My life is in reverse now. I live ten minutes away from the sea. I vacation in the city. Ever since I moved, I haven't really been able to finish a new book (and I bought a lot of lovely titles with me). I'd start one but would almost always end up bookmarking it and leaving it somewhere else. Every book I've finished reading in November have all been rereads, and it was only during my short vacation in Manila that I was able to close the cover on a new title: Robin McKinley's Chalice, devoured in one sitting.
Chalice is an engaging fantasy, very quiet and descriptive. Dialogue is sparse, but what little there is shines with expression. It is a tale of Mirasol, plucked from her life as a beekeeper and named Chalice of the Willowlands. Being Chalice means being part of a Circle of honored individuals. As second in power only to the Master, it is her duty to bind their demesne. But their demesne has been broken with the deaths of the former Master and Chalice. With no one to guide her, Mirasol has to rely on her own knowledge and perseverance to meet her heavy task. She must stand by the new Master, an elemental priest called back from the Fire, now more elemental than human and together they struggle to keep their land whole despite dangers and threats from outside and within.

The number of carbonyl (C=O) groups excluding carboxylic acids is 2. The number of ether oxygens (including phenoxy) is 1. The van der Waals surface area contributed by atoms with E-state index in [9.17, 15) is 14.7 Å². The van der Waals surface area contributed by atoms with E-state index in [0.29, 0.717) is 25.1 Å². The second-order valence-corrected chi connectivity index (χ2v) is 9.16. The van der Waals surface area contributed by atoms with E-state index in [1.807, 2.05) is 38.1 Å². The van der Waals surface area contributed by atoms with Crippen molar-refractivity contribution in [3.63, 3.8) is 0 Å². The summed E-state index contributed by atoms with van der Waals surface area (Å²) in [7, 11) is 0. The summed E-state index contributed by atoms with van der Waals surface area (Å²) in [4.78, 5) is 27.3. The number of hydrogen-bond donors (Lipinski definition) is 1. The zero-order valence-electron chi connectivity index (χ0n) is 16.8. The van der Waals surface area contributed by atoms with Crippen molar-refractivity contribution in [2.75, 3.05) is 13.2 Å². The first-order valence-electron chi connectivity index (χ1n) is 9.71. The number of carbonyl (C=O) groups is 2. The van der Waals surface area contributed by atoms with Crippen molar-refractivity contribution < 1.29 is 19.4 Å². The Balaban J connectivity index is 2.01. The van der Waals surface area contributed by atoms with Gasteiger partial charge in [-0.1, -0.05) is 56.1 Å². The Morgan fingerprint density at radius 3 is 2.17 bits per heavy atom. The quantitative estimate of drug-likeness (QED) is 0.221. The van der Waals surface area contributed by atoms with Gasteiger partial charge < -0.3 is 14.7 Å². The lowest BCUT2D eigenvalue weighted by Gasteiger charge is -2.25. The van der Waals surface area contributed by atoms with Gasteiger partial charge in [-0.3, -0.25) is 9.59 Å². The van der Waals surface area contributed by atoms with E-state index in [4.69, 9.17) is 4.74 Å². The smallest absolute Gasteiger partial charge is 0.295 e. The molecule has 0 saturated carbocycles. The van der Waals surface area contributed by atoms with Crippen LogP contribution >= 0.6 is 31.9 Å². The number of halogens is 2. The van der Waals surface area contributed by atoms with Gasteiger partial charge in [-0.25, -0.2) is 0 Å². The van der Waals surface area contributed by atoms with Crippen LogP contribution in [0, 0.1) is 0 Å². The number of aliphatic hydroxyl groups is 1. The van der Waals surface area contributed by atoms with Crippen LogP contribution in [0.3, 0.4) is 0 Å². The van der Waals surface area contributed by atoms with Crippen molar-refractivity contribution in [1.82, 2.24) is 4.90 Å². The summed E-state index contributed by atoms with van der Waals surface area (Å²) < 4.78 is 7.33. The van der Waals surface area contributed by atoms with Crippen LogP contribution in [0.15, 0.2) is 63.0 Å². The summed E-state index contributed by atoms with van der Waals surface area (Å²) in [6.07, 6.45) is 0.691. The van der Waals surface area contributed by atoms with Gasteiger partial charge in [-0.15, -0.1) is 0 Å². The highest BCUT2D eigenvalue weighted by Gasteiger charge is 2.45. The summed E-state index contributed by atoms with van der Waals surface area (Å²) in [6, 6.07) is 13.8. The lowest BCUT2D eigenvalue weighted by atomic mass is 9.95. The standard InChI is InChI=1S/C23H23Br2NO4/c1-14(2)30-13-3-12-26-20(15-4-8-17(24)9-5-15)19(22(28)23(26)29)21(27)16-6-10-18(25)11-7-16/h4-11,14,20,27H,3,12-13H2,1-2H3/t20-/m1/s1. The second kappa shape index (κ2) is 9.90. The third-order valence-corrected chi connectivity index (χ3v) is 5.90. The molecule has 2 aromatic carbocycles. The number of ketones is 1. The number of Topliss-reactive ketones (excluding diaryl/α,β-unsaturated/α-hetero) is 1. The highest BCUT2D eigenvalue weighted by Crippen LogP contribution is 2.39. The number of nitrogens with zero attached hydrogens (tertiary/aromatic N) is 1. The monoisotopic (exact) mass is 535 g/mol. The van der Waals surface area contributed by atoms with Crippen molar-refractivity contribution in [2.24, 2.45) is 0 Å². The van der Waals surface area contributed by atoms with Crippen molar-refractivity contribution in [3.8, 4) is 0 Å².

This is not a sweeping fantasy of dragons and magic. Instead, it is a subdued piece, a character study, a tale of strength and duty and healing. What I enjoyed most about it is Ms McKinley's subtlety, the lovely way that she draws on natural elements (in this case, bees and honey) to anchor her writing, the strong and blossoming friendship between Mirasol and her Master. She invites the readers to be part of Mirasol's journey, her fears and insecurities to her inevitable triumph. I felt that it buoyed me along, buoyed me enough to keep me from wanting to put it down. Chalice was truly the perfect fantasy in visit in the middle of my wet and grey December.